There's an unavoidable feeling of guilt involved in Monster Hunter World's monster hunting. A feeling that niggles away during every lengthy pursuit and each thrilling victory. A small sense that slaughtering these bizarre and beautiful creatures is wrong.

Monster Hunter World hasn't tempted me to take up veganism. I'm not calling it an imperialist fantasy, brandishing its fans trophy-hunting Eric Trumps or demanding the series be renamed Monster Hugger, but there's a small part of me that thinks maybe I should.

Capcom's series is about hunting monsters. Obviously. There's nothing wrong with that. It's a setup that has spawned a series of popular games that, based on this new player's time with World, offers a unique, rewarding and exhilarating experience.

I'm not averse to killing these beasts at all, and have still enjoyed my time with what is an incredibly well-crafted game. What I think the game lacks however, is a better justification for its dozens of hours of slaughter.

The problem stems from World's plot, which sees a group of researchers follow a gargantuan Elder Dragon to a mysterious, uncharted island to find out why it and its kind migrate there.

Humans are a new presence here, cast as observers and scientific, but who through their own actions and those demanded of the player, come across as slightly-demented killing machines.

Under the pretence of "research" the many colourful characters that inhabit World's various hubs speak enthusiastically about the wealth of wildlife in this New World, then task the player with hunting and killing basically all of it.

It wasn't until I was about six hours into the game that I discovered it was possible to capture creatures instead. It's considerably tougher to pull off - as it should be - but only pushed as a possibility in a smattering of side quests until further into the main story.

In a game that offers so many options to its players - from the armour they wear to the items they craft and use, to the multitude of weapons they can select and upgrade, it's a shame the choice between hunting to kill and hunting to capture isn't fundamental.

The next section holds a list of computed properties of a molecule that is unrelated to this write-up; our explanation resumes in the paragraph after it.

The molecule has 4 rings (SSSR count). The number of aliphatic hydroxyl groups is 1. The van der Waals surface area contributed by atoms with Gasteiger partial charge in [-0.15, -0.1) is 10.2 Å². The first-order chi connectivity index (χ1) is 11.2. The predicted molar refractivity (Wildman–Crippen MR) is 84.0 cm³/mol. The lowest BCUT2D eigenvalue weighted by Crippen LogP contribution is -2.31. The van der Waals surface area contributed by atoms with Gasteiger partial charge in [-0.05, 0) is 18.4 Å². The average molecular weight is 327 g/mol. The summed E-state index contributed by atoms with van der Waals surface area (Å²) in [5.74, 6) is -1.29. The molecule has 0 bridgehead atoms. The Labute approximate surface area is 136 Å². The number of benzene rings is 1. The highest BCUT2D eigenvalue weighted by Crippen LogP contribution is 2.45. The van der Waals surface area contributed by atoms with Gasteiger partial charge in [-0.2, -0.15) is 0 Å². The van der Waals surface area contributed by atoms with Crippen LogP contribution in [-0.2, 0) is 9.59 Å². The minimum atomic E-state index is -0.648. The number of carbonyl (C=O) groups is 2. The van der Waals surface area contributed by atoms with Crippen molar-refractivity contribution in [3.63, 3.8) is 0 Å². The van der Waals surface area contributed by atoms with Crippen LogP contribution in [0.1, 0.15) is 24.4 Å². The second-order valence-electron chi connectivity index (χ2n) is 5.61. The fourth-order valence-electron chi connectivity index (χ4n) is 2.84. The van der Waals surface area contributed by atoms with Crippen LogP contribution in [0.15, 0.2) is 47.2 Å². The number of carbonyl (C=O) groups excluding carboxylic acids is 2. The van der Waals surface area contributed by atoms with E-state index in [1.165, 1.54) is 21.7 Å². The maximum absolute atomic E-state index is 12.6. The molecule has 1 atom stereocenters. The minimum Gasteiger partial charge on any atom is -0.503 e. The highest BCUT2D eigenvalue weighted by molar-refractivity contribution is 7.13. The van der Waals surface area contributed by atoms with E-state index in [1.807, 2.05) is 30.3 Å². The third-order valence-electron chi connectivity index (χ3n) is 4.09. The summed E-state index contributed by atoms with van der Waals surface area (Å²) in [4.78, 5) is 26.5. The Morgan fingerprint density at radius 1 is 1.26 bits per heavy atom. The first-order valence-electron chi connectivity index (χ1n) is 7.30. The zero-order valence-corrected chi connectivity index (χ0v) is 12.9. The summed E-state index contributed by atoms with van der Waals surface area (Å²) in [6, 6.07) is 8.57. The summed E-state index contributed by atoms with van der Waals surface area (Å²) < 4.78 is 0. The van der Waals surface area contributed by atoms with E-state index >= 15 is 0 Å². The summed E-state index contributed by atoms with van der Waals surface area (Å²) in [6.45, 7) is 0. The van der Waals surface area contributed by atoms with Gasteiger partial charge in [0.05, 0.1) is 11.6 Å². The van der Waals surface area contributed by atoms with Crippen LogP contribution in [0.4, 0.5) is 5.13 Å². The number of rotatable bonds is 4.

Hopefully this is something Capcom pursues in the inevitable follow-up.

Monster Hunter World
Hunters gathering in the game's first hub area. Capcom

A lot of the marketing for Monster Hunter World has pushed the vibrancy and authenticity of its setting, selling players on the idea of of an immense ecosystem in which monsters interact organically and anything can happen.

Capcom has created a superbly realised world inhabited by creatures that feel genuinely wild thanks to some incredible animation and a healthy dose of unpredictability that brings to mind Trico in The Last Guardian.

These creatures graze, they find water sources, they attack with intensity and desperation, and when injured they hobble back to their nests sounding as wounded as they look. It will be difficult for most players to not feel at least some level of empathy for these creatures, because they're that well realised.

I will continue to hunt Jagras, Anjanaths and Barroths, but without a better justification for doing so the game loses an additional depth it could have had and becomes a more mechanical and cold experience.

Monster Hunter World
Unexpected clashes between huge monsters are thrilling. Capcom

Yes it's called Monster Hunter, but World has been marketed on the authenticity of its world and everything in it. As they are, the monsters aren't monsters but animals, and if the goal is to make that wildlife feel life-like, then the game would be better served if it was able to offer up a compelling reason to end that life.

As it is, in the game's crucial early stages the reasons offered for hunts amount to, "This Anjanath is in our way" or "This Great Jargas might eat someone" or "This Kulu-Ya-Ku might steal supplies".

If a Great Jargas had actually eaten someone or a Kulu-Ya-Ku had stolen supplies that at least would be a reason, if not a convincing one.

It's during its opening hours or moments however that any game needs to offer up some level of context and justification for the player's actions. Monster Hunter World doesn't do this well enough. It's still a great game, and hunting is still fun, but it could have all been better still.

As it is there's a part of me that feels guilty, and wants the animals that were just going about their business to tear my little hunter a new one.